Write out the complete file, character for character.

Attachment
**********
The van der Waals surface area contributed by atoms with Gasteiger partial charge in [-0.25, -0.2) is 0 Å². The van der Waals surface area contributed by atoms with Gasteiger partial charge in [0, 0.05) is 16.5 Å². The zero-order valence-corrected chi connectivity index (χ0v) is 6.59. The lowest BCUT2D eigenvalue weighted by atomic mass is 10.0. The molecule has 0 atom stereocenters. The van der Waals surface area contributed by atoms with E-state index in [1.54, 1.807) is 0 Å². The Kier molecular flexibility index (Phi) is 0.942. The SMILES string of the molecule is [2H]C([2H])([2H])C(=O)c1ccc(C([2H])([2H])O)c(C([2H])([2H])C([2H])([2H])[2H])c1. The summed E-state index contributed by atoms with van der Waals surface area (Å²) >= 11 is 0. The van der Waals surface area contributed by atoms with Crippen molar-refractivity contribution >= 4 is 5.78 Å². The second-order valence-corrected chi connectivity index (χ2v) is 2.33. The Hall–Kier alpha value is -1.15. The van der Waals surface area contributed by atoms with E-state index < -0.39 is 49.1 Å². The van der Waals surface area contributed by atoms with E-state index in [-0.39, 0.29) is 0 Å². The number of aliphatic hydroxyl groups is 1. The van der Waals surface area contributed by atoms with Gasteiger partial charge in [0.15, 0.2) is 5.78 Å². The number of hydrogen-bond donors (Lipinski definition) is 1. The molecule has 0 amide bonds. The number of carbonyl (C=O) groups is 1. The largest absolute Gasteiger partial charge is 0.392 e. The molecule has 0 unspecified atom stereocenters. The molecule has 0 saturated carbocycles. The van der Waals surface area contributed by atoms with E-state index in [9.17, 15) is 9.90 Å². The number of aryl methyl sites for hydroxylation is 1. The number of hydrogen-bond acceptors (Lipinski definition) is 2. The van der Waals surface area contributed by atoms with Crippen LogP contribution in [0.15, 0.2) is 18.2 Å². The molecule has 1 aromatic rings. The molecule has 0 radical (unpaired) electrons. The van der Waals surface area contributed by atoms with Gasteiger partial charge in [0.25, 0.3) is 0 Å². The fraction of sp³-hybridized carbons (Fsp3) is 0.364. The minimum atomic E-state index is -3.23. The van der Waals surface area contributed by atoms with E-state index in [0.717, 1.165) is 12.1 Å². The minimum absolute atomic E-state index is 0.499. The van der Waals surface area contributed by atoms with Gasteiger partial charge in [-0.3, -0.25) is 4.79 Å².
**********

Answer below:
The van der Waals surface area contributed by atoms with Gasteiger partial charge in [-0.25, -0.2) is 0 Å². The van der Waals surface area contributed by atoms with Gasteiger partial charge in [0, 0.05) is 16.5 Å². The zero-order valence-corrected chi connectivity index (χ0v) is 6.59. The lowest BCUT2D eigenvalue weighted by atomic mass is 10.0. The molecule has 0 atom stereocenters. The van der Waals surface area contributed by atoms with E-state index in [1.54, 1.807) is 0 Å². The Kier molecular flexibility index (Phi) is 0.942. The SMILES string of the molecule is [2H]C([2H])([2H])C(=O)c1ccc(C([2H])([2H])O)c(C([2H])([2H])C([2H])([2H])[2H])c1. The summed E-state index contributed by atoms with van der Waals surface area (Å²) >= 11 is 0. The van der Waals surface area contributed by atoms with Crippen molar-refractivity contribution >= 4 is 5.78 Å². The second-order valence-corrected chi connectivity index (χ2v) is 2.33. The Hall–Kier alpha value is -1.15. The van der Waals surface area contributed by atoms with E-state index < -0.39 is 49.1 Å². The van der Waals surface area contributed by atoms with E-state index in [-0.39, 0.29) is 0 Å². The number of aliphatic hydroxyl groups is 1. The van der Waals surface area contributed by atoms with Gasteiger partial charge in [0.15, 0.2) is 5.78 Å². The number of hydrogen-bond donors (Lipinski definition) is 1. The molecule has 0 amide bonds. The number of carbonyl (C=O) groups is 1. The largest absolute Gasteiger partial charge is 0.392 e. The molecule has 0 unspecified atom stereocenters. The molecule has 0 saturated carbocycles. The van der Waals surface area contributed by atoms with E-state index in [9.17, 15) is 9.90 Å². The number of aryl methyl sites for hydroxylation is 1. The number of hydrogen-bond acceptors (Lipinski definition) is 2. The van der Waals surface area contributed by atoms with Crippen LogP contribution in [0.15, 0.2) is 18.2 Å². The molecule has 1 aromatic rings. The molecule has 0 radical (unpaired) electrons. The van der Waals surface area contributed by atoms with Gasteiger partial charge in [0.25, 0.3) is 0 Å². The fraction of sp³-hybridized carbons (Fsp3) is 0.364. The minimum atomic E-state index is -3.23. The van der Waals surface area contributed by atoms with E-state index in [0.717, 1.165) is 12.1 Å². The minimum absolute atomic E-state index is 0.499. The van der Waals surface area contributed by atoms with Gasteiger partial charge in [-0.3, -0.25) is 4.79 Å².